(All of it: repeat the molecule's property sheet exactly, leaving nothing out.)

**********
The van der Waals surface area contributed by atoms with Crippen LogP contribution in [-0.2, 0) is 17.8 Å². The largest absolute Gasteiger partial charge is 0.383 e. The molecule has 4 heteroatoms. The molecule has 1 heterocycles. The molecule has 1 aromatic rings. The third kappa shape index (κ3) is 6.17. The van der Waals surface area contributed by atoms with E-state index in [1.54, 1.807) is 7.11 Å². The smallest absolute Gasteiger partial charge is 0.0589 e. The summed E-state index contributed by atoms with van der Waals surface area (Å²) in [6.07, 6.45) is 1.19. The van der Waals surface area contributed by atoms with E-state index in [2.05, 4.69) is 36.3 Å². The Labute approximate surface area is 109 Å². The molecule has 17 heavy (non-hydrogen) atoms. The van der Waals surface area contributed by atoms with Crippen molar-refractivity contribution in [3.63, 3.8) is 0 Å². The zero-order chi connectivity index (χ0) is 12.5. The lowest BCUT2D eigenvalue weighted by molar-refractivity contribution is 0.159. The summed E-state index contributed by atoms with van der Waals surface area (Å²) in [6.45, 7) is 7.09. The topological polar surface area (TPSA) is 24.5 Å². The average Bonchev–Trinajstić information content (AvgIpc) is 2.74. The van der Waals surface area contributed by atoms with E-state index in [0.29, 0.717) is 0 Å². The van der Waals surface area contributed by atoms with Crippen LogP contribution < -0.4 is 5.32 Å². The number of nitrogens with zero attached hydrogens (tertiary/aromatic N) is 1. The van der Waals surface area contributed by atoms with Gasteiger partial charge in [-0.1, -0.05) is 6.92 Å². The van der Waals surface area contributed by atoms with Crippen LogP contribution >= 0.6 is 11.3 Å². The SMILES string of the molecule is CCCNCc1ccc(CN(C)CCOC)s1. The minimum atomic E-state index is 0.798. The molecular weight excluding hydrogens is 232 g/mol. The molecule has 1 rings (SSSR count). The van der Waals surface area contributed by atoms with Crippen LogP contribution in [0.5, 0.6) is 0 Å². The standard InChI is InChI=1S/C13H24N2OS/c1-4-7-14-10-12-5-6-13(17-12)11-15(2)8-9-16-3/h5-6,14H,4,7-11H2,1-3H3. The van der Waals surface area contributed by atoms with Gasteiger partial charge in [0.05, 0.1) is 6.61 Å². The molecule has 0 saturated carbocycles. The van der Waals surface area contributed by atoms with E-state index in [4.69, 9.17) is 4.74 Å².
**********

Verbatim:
The van der Waals surface area contributed by atoms with Crippen LogP contribution in [-0.2, 0) is 17.8 Å². The largest absolute Gasteiger partial charge is 0.383 e. The molecule has 4 heteroatoms. The molecule has 1 heterocycles. The molecule has 1 aromatic rings. The third kappa shape index (κ3) is 6.17. The van der Waals surface area contributed by atoms with E-state index in [1.54, 1.807) is 7.11 Å². The smallest absolute Gasteiger partial charge is 0.0589 e. The summed E-state index contributed by atoms with van der Waals surface area (Å²) in [6.07, 6.45) is 1.19. The van der Waals surface area contributed by atoms with E-state index in [2.05, 4.69) is 36.3 Å². The Labute approximate surface area is 109 Å². The molecule has 17 heavy (non-hydrogen) atoms. The van der Waals surface area contributed by atoms with Crippen molar-refractivity contribution in [3.63, 3.8) is 0 Å². The zero-order chi connectivity index (χ0) is 12.5. The lowest BCUT2D eigenvalue weighted by molar-refractivity contribution is 0.159. The summed E-state index contributed by atoms with van der Waals surface area (Å²) in [6.45, 7) is 7.09. The topological polar surface area (TPSA) is 24.5 Å². The average Bonchev–Trinajstić information content (AvgIpc) is 2.74. The van der Waals surface area contributed by atoms with E-state index in [0.29, 0.717) is 0 Å². The van der Waals surface area contributed by atoms with Crippen LogP contribution < -0.4 is 5.32 Å². The number of nitrogens with zero attached hydrogens (tertiary/aromatic N) is 1. The van der Waals surface area contributed by atoms with Gasteiger partial charge in [-0.1, -0.05) is 6.92 Å². The van der Waals surface area contributed by atoms with Crippen LogP contribution >= 0.6 is 11.3 Å². The SMILES string of the molecule is CCCNCc1ccc(CN(C)CCOC)s1. The minimum atomic E-state index is 0.798. The molecular weight excluding hydrogens is 232 g/mol. The molecule has 1 rings (SSSR count). The van der Waals surface area contributed by atoms with Crippen LogP contribution in [0.5, 0.6) is 0 Å². The standard InChI is InChI=1S/C13H24N2OS/c1-4-7-14-10-12-5-6-13(17-12)11-15(2)8-9-16-3/h5-6,14H,4,7-11H2,1-3H3. The van der Waals surface area contributed by atoms with Gasteiger partial charge in [0.05, 0.1) is 6.61 Å². The molecule has 0 saturated carbocycles. The van der Waals surface area contributed by atoms with E-state index in [4.69, 9.17) is 4.74 Å².